The next day, Shoshana woke to her alarm and went through her normal routine. She walked into the YAALA office exactly 19 minutes before the scheduled interview (“20 minutes early or more makes you seem desperate, 15 or less makes you seem irresponsible”), handed a cup of coffee and a muffin to each secretary (“unexpected acts of breakfast are key to winning people over”) and sat waiting her turn. With five minutes to go, Shoshana started to feel a little nervous and stepped out to use the bathroom. As she returned, Sara Steiner, the director of YAALA, entered the waiting room from the other direction, accompanied by another person holding a notepad, who looked to be around Shoshana’s age. “Good morning, Shoshana, my name is Sara, and this is Yaakov.” Shoshana grasped Sara’s outstretched hand (with a “firm but not aggressive” grip), shook it (“one large pump followed by a smaller one”) and they headed into Sara’s office.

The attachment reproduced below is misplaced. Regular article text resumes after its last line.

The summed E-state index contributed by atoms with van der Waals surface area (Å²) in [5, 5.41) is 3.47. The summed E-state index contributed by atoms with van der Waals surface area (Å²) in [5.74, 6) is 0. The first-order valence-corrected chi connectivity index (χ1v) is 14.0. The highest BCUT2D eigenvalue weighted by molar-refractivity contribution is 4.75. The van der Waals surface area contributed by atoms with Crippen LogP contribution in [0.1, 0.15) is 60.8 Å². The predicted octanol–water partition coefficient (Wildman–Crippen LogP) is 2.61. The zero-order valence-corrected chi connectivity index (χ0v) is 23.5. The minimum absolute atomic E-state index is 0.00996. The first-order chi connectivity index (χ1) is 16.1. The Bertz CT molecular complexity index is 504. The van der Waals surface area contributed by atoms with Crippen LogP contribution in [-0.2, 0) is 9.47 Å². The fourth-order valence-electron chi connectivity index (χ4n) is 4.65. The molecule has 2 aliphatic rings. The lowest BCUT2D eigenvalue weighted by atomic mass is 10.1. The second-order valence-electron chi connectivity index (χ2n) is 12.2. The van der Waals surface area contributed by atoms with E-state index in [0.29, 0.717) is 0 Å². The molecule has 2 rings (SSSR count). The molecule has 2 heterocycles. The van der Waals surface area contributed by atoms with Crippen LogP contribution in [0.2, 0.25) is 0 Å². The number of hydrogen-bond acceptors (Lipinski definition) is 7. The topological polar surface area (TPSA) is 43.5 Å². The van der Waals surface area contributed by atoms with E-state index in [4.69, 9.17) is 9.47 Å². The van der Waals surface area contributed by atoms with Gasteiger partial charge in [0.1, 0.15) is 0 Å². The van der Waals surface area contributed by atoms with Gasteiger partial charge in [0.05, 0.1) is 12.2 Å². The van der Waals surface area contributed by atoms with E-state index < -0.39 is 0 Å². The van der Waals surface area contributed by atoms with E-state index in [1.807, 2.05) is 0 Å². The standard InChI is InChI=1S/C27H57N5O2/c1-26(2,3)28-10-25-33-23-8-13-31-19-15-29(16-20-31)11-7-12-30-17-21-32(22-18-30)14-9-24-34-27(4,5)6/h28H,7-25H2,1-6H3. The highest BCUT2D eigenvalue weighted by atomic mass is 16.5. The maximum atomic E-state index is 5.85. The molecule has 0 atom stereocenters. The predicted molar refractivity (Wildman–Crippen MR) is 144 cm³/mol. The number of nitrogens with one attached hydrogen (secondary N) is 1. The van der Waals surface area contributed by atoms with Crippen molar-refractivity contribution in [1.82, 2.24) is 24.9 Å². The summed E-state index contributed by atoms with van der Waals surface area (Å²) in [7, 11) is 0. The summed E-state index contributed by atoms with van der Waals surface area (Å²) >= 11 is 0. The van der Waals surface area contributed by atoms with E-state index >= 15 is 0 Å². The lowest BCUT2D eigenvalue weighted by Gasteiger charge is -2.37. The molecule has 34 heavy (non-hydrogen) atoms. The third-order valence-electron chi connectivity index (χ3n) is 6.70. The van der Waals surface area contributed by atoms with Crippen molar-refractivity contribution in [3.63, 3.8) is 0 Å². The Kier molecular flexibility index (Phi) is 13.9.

The interview went exactly as Shoshana hoped it would. She sat with her back straight, she maintained eye contact when speaking with Sara and Yaakov, and she managed to use 40 of the words and phrases from her list. Sara asked all of the questions and Yaakov spent most of the time taking notes. Every once in a while he added on to Shoshana’s comments with ideas that impressed her. “I must make sure to become friends with Yaakov once I am accepted,” thought Shoshana, “he really seems to know his stuff.” As the interview wrapped up, Sara asked one last question. “At the start of the interview, I mentioned a problem we had at YAALA that required fixing. I’m wondering, now that we have gotten to know each other a little better, do either of you have any solutions?” Shoshana was stunned for a second. (“Either of you? I thought I was the one being interviewed.”) However, she quickly recovered after remembering that on page 112 of “Interviewing for Success” it says “Expect the unexpected at an interview. If another employee is present and answering questions, this is meant to challenge you.” So, before Yaakov could say anything, Shoshana sat tall and recited her list of possible solutions. When she was done, Sara tilted her head, nodded and said “impressive list, Shoshana. Any thoughts, Yaakov?” Yaakov smiled, looked down at his notepad, and responded. “No suggestions yet. I actually liked all of Shoshana’s. I wrote them down here.”